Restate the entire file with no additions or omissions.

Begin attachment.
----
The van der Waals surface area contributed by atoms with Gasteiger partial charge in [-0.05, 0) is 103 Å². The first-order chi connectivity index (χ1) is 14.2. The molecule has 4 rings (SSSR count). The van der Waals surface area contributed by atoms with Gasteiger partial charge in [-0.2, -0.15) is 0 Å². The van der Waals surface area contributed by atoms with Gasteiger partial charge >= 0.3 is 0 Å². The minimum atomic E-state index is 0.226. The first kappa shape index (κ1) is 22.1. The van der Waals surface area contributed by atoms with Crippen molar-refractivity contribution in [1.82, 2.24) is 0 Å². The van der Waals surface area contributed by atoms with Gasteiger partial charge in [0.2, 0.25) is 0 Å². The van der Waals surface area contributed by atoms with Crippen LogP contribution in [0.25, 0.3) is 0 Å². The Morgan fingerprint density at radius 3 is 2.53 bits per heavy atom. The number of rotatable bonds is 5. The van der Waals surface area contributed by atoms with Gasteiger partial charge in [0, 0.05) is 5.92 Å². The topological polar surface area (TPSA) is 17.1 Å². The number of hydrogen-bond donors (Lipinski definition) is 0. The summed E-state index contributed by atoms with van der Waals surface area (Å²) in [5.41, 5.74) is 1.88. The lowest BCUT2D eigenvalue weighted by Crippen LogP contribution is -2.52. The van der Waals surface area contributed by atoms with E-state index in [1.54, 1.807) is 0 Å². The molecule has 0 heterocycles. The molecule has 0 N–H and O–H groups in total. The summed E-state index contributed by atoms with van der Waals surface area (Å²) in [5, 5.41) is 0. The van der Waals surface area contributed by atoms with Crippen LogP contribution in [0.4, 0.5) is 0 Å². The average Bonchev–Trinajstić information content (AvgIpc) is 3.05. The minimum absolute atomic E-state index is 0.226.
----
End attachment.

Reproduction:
The van der Waals surface area contributed by atoms with Gasteiger partial charge in [-0.05, 0) is 103 Å². The first-order chi connectivity index (χ1) is 14.2. The molecule has 4 rings (SSSR count). The van der Waals surface area contributed by atoms with Gasteiger partial charge in [-0.2, -0.15) is 0 Å². The van der Waals surface area contributed by atoms with Gasteiger partial charge >= 0.3 is 0 Å². The minimum atomic E-state index is 0.226. The first kappa shape index (κ1) is 22.1. The van der Waals surface area contributed by atoms with Crippen molar-refractivity contribution in [1.82, 2.24) is 0 Å². The van der Waals surface area contributed by atoms with Gasteiger partial charge in [0.2, 0.25) is 0 Å². The van der Waals surface area contributed by atoms with Crippen LogP contribution in [0.25, 0.3) is 0 Å². The Morgan fingerprint density at radius 3 is 2.53 bits per heavy atom. The number of rotatable bonds is 5. The van der Waals surface area contributed by atoms with Gasteiger partial charge in [0, 0.05) is 5.92 Å². The topological polar surface area (TPSA) is 17.1 Å². The number of hydrogen-bond donors (Lipinski definition) is 0. The summed E-state index contributed by atoms with van der Waals surface area (Å²) in [5.41, 5.74) is 1.88. The lowest BCUT2D eigenvalue weighted by Crippen LogP contribution is -2.52. The van der Waals surface area contributed by atoms with E-state index in [1.54, 1.807) is 0 Å². The molecule has 0 heterocycles. The molecule has 0 N–H and O–H groups in total. The summed E-state index contributed by atoms with van der Waals surface area (Å²) in [5, 5.41) is 0. The van der Waals surface area contributed by atoms with Crippen LogP contribution in [0.4, 0.5) is 0 Å². The average Bonchev–Trinajstić information content (AvgIpc) is 3.05. The minimum absolute atomic E-state index is 0.226.